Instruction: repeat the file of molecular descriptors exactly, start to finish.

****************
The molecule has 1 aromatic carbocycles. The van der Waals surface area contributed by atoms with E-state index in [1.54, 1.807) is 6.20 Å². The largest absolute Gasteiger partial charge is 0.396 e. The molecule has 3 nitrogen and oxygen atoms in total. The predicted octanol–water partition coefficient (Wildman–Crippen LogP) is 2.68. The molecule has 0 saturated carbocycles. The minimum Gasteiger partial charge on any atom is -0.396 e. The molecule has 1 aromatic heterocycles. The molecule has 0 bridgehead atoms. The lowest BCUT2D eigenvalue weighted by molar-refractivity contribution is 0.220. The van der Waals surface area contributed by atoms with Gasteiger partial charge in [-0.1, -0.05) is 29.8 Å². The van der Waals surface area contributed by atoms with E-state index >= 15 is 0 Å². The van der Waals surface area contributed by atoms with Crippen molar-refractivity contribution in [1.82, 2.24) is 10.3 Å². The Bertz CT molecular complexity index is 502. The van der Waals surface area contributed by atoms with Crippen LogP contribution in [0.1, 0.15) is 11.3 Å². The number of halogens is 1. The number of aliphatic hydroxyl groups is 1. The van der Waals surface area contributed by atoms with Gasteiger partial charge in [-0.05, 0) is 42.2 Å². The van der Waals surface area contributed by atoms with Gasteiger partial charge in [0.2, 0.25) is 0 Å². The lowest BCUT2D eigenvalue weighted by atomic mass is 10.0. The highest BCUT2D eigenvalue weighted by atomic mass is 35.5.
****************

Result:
The molecule has 1 aromatic carbocycles. The van der Waals surface area contributed by atoms with E-state index in [1.54, 1.807) is 6.20 Å². The largest absolute Gasteiger partial charge is 0.396 e. The molecule has 3 nitrogen and oxygen atoms in total. The predicted octanol–water partition coefficient (Wildman–Crippen LogP) is 2.68. The molecule has 0 saturated carbocycles. The minimum Gasteiger partial charge on any atom is -0.396 e. The molecule has 1 aromatic heterocycles. The molecule has 0 bridgehead atoms. The lowest BCUT2D eigenvalue weighted by molar-refractivity contribution is 0.220. The van der Waals surface area contributed by atoms with Gasteiger partial charge in [-0.1, -0.05) is 29.8 Å². The van der Waals surface area contributed by atoms with E-state index >= 15 is 0 Å². The van der Waals surface area contributed by atoms with Crippen molar-refractivity contribution in [1.82, 2.24) is 10.3 Å². The Bertz CT molecular complexity index is 502. The van der Waals surface area contributed by atoms with Crippen LogP contribution in [0.1, 0.15) is 11.3 Å². The number of halogens is 1. The number of aliphatic hydroxyl groups is 1. The van der Waals surface area contributed by atoms with Gasteiger partial charge in [-0.05, 0) is 42.2 Å². The van der Waals surface area contributed by atoms with Gasteiger partial charge in [0.2, 0.25) is 0 Å². The lowest BCUT2D eigenvalue weighted by atomic mass is 10.0. The highest BCUT2D eigenvalue weighted by atomic mass is 35.5.